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Record number of criminals wanted to buy weapons in the US in 2020: they were stopped by data verification

According to new reports received by the Everytown for Gun Safety group, the number of people who have not been sold weapons based on the results of background checks reached a record high of more than 300 last year, amid a sharp increase in the sale of firearms. Writes about it AP.

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FBI data show that background checks blocked nearly double the number of arms sales in 2020 than a year earlier. About 42% of these rejections were due to potential buyers having criminal convictions.

The increase in blocked arms sales is largely due to the record spike in sales that came with the COVID-19 pandemic and a surge in protests against racial injustice and police action.

This happened due to the fact that Congress was unable to pass an important law on weapons. A bill to strengthen background checks has been suspended in the Senate. In March, the House of Representatives passed legislation requiring verification of all sales and transfers, as well as an extended 10-day review of arms purchases. In most states, background checks are only required for sales from dealers who are federally licensed.

According to the data, the percentage of potential buyers who are not allowed to own a weapon also increased slightly over the previous two years, from about 0,6% to 0,8%. This may in part be due to the fact that many people who tried to get a gun in 2020 bought it for the first time and may not have known they were legally prohibited from owning it, said Adam Winkler, a law professor at the University of California, Los Angeles. specializing in weapons policy.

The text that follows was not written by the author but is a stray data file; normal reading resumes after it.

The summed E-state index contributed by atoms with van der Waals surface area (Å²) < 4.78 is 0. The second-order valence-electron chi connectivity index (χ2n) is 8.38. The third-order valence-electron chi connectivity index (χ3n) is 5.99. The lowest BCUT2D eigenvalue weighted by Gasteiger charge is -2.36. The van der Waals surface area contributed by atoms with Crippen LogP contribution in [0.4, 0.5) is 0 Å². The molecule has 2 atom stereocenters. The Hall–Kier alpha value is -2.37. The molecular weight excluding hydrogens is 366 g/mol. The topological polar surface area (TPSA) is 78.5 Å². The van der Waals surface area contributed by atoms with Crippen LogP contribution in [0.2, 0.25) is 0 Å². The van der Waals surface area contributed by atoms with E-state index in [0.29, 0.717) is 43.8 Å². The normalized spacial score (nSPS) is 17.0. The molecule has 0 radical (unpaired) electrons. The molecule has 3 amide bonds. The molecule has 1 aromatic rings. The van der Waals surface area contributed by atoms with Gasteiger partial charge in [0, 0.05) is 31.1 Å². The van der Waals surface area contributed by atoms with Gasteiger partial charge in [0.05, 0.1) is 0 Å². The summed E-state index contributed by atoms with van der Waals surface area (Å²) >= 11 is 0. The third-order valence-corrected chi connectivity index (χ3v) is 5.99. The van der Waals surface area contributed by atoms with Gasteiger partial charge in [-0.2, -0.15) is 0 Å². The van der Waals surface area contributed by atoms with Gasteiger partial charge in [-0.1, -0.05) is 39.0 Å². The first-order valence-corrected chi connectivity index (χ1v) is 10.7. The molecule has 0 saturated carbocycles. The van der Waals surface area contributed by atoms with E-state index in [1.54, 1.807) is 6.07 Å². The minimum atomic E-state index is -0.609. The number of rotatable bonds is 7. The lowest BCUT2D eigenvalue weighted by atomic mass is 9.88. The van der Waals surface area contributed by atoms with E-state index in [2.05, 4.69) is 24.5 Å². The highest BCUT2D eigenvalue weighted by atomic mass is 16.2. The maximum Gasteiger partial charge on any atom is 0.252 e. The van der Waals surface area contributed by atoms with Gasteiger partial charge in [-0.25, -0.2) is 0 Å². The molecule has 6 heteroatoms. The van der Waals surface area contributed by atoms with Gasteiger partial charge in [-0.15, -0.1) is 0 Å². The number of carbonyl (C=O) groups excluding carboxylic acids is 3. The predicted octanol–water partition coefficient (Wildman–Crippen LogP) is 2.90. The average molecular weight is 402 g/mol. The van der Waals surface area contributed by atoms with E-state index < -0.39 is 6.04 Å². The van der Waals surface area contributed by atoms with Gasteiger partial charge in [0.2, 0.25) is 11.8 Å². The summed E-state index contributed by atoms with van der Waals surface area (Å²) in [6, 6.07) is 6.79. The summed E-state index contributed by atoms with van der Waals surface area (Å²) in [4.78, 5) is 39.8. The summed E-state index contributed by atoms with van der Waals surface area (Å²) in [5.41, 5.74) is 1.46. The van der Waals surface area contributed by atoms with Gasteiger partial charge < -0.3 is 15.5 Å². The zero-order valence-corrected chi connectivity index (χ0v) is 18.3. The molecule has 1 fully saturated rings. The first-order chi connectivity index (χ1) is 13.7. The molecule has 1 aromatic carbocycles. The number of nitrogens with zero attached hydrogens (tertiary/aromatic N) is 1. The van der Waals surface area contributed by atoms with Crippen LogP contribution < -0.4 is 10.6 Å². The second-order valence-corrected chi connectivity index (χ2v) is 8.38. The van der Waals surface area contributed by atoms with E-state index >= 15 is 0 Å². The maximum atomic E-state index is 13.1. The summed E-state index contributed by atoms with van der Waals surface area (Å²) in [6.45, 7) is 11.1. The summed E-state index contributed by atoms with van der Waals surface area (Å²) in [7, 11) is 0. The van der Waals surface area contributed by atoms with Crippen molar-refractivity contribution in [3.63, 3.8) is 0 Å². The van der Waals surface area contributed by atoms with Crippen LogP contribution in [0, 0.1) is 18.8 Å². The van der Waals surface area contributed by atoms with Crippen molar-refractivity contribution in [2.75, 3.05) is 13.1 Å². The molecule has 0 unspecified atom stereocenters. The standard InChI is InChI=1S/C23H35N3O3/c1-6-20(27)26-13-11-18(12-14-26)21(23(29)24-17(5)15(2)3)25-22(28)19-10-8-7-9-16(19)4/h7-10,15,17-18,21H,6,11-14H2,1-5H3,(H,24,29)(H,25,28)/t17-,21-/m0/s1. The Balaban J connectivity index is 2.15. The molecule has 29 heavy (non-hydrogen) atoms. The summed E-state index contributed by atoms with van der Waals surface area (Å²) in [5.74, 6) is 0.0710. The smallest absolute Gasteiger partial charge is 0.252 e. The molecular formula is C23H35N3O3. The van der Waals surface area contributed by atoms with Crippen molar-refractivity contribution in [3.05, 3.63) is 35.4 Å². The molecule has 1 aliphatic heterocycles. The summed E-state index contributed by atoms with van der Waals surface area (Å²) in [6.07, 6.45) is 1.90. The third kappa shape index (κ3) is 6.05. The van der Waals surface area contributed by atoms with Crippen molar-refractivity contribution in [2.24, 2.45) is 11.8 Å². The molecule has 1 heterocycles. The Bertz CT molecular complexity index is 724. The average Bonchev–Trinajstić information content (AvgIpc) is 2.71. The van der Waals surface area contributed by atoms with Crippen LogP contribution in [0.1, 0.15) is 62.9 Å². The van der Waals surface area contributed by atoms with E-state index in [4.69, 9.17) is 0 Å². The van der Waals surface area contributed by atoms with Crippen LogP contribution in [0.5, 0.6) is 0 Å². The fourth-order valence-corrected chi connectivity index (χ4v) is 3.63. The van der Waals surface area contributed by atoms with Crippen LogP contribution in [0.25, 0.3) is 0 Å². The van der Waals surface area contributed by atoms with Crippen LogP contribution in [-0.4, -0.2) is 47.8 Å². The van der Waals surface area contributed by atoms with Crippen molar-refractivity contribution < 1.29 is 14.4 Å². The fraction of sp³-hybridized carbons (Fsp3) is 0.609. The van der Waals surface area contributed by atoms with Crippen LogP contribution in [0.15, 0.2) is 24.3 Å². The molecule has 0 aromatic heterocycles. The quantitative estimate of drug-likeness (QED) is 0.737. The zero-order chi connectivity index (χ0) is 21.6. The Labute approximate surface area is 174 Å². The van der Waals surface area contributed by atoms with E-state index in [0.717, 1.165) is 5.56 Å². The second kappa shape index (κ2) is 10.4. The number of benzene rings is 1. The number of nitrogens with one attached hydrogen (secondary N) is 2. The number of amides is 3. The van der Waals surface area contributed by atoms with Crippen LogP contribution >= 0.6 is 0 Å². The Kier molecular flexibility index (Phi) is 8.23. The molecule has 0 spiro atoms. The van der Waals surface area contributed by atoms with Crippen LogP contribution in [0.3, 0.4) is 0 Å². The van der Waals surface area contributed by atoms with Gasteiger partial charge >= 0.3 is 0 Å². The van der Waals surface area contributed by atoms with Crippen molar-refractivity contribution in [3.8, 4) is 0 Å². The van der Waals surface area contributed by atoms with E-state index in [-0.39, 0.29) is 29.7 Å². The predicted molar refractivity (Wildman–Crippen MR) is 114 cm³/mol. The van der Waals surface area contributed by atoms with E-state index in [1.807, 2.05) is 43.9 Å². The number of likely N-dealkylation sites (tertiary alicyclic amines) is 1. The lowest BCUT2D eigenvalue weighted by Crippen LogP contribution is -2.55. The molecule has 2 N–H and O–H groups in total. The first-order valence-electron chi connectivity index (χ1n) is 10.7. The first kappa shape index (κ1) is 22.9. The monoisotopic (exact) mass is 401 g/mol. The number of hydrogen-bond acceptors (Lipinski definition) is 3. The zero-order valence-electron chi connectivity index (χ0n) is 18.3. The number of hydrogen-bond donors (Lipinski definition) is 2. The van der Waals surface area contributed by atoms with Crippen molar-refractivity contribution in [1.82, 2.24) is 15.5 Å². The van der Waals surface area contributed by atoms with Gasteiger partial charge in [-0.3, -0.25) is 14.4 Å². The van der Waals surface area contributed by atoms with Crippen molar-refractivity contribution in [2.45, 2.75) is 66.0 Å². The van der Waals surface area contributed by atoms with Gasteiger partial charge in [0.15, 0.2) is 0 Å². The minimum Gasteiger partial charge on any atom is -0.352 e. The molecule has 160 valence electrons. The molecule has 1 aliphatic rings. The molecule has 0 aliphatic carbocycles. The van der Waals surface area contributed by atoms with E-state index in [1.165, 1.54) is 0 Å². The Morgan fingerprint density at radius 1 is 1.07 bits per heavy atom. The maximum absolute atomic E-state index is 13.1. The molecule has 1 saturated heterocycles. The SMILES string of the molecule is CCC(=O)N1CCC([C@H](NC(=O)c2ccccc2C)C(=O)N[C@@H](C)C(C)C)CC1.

“Some may have a criminal record and not think about it,” he said.

Falsifying biographical information is a criminal offense, punishable by up to 10 years in prison and a heavy fine, but few are prosecuted, he said.

According to a report by the US Government Audit Office, in 2017 only 12 of the 112 people who were denied weapons purchases, or about 000%, were prosecuted, largely due to limited resources for lengthy investigations.

On the subject: Self-defense or danger to society: who and why owns weapons in the USA

Everytown study found that 16% of potential gun buyers in 2020 were blocked by state laws, such as emergency hazard court orders issued by several states. Another 12% were associated with domestic violence, whether they were people on a protection order or convicted of a petty domestic violence offense.

The data shows just how necessary a background verification law is, said Sarah Bird-Sharps, director of research at Everytown.

“There is no doubt that background checks are working, but the system is working overtime to prevent record numbers of people from purchasing firearms,” she said. "The gaps in the law allow people to avoid verification."

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Gun rights groups opposed the proposal, with Alan Gottlieb, founder of The Second Amendment Foundation, said the rise in denials may be partly due to more states updating their records of restricted gun owners. According to him, sometimes there are false positives. “Not a day goes by that our office does not receive calls with complaints from people who have been mistakenly refused,” he said.

The data is also coming as an increasing number of conservative states are moving away from requiring people to undergo background checks and training in how to carry weapons in public places.

Texas last week became the latest of about 20 states to waive permit requirements. Gun rights groups say these demands are an unfair burden on law-abiding gun owners, but firearms safety groups fear this is a dangerous trend that will lead more firearms to fall into the wrong hands.

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